LabVIEW provides channel templates that you can use to build applications. Each template expresses a different communications protocol. If you are writing a Real-Time or FPGA program, the Streams available will vary slightly (see Channel Wires in LabVIEW Help for specific templates available for RT or FPGA programs.)
A Stream channel operates like a queue: a lossless buffered Stream of values. A Stream only allows for one writer and one reader– the wire is not allowed to fork. The data in this buffer is transferred using a “first-in, first-out” (FIFO) data structure in which elements are held in the buffer and read from the buffer in the same order that they are received. An example of a Stream channel is displayed in Figure 1 below.
Figure 1: Stream Channel
Note: This image is a LabVIEW snippet, which includes LabVIEW code that you can reuse in your project. To use a snippet, right-click the image, save it to your computer, and drag the file onto your LabVIEW diagram.
A Messenger channel is a buffered channel that allows for “many-to-many” communication in which sending “command-like” messages is needed. Messenger channels can have multiple writers and readers which allow for the interleaving of messages in a significant way for the reader endpoint to interpret. Figure 3 displays a Messenger channel where multiple writers interleave messages that a reader receives.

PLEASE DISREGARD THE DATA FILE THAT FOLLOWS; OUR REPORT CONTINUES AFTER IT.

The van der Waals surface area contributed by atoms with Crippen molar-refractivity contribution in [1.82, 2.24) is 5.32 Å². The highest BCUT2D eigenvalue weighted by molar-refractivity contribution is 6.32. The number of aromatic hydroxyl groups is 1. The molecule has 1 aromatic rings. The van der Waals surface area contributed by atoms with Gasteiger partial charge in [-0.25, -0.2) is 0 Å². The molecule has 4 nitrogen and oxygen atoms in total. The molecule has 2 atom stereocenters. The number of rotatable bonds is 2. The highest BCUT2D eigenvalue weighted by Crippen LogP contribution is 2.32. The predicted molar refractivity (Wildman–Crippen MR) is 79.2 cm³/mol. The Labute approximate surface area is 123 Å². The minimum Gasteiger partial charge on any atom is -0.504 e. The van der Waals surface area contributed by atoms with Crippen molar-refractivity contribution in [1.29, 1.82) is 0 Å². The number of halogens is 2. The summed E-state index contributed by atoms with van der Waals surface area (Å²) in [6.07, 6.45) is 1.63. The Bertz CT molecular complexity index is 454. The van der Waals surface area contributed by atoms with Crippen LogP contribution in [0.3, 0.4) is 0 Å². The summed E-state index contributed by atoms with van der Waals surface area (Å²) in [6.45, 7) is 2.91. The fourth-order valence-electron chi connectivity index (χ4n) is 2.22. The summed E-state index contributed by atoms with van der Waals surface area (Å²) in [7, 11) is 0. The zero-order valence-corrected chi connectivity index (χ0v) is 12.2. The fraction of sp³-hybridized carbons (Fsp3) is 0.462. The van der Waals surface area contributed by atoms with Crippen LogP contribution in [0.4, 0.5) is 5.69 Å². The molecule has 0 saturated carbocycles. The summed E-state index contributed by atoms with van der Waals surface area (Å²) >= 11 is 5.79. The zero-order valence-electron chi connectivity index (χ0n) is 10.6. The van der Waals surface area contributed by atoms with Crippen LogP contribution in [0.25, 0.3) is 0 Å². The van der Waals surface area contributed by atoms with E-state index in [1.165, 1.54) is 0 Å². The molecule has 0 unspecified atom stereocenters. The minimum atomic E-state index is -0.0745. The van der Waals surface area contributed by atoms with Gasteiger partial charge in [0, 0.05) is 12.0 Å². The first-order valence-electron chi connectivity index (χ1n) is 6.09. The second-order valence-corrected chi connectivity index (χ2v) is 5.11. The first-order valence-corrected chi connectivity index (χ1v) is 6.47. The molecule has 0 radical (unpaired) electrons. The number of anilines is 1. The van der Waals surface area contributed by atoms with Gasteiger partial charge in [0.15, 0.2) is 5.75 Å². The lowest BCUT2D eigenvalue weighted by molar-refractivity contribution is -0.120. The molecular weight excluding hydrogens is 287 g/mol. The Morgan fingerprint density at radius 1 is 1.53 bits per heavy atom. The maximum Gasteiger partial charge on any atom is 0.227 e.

Figure 2: Messenger Channel
A Tag channel operates like a variable: a single value that code may read or write. Stated formally, a Tag incorporates a one-element, lossy buffer that allows for multiple writers and readers to access the data value most recently written to the buffer.
Tag channels can be used when your application requires that only the most recent value of data is available to waiting parallel loops, (i.e., it does not matter if previous data values are lost). An example of a Tag channel is shown in Figure 3 below.
Figure 3: Tag Channel
Tag channels do not remove all of the programming dangers inherent in variable programming. You can still create “read-modify-write” race conditions using Tags. To avoid this, try to always use the Tag channels to transfer data from one loop to another loop – never have the same loop both read and write the value. Although that kind of variable-like programming seems easy, it is frequently full of hard-to-test situations that will make your program randomly go awry.
Other Channel Templates
Stream, Messenger and Tag cover most data transfer needs, but LabVIEW supplies several specialized channels:
- Accumulator Tag: A variable that tracks the sum of written values from multiple writers to be sent to multiple readers.
- High Speed Stream: A Stream channel that supports higher throughput, but lacks some of the functionality available with normal Stream channels.
- Lossy Stream: A Stream channel that allows for data loss if the buffer is full.
- One Element Stream: A Stream channel optimized for a buffer size of 1; the write endpoint waits if the buffer is full.
- Event Messenger: A channel to transfer messages from multiple writers, each write triggering an event
Based on the needs of your application, you can determine which kind of data transfer protocol is the most appropriate. For more information, refer to the examples for each channel template located at labview\examples\Channels.